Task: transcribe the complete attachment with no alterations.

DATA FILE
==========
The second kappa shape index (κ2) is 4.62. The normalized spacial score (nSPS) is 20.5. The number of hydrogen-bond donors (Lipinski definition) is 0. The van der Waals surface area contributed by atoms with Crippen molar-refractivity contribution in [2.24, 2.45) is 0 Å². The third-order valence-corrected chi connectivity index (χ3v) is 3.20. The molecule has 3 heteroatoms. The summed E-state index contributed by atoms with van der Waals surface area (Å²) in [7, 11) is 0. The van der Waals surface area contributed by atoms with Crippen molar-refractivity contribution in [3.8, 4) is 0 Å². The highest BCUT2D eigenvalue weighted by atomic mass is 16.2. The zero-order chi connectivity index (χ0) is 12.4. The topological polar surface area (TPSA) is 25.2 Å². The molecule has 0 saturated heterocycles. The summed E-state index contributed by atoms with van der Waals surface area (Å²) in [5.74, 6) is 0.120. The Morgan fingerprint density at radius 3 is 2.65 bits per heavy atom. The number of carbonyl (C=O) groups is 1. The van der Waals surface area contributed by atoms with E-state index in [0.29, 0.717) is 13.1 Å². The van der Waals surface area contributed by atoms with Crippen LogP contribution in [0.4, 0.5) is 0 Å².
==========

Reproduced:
The second kappa shape index (κ2) is 4.62. The normalized spacial score (nSPS) is 20.5. The number of hydrogen-bond donors (Lipinski definition) is 0. The van der Waals surface area contributed by atoms with Crippen molar-refractivity contribution in [2.24, 2.45) is 0 Å². The third-order valence-corrected chi connectivity index (χ3v) is 3.20. The molecule has 3 heteroatoms. The summed E-state index contributed by atoms with van der Waals surface area (Å²) in [7, 11) is 0. The van der Waals surface area contributed by atoms with Crippen molar-refractivity contribution in [3.8, 4) is 0 Å². The highest BCUT2D eigenvalue weighted by atomic mass is 16.2. The zero-order chi connectivity index (χ0) is 12.4. The topological polar surface area (TPSA) is 25.2 Å². The molecule has 0 saturated heterocycles. The summed E-state index contributed by atoms with van der Waals surface area (Å²) in [5.74, 6) is 0.120. The Morgan fingerprint density at radius 3 is 2.65 bits per heavy atom. The number of carbonyl (C=O) groups is 1. The van der Waals surface area contributed by atoms with E-state index in [0.29, 0.717) is 13.1 Å². The van der Waals surface area contributed by atoms with Crippen LogP contribution in [0.4, 0.5) is 0 Å².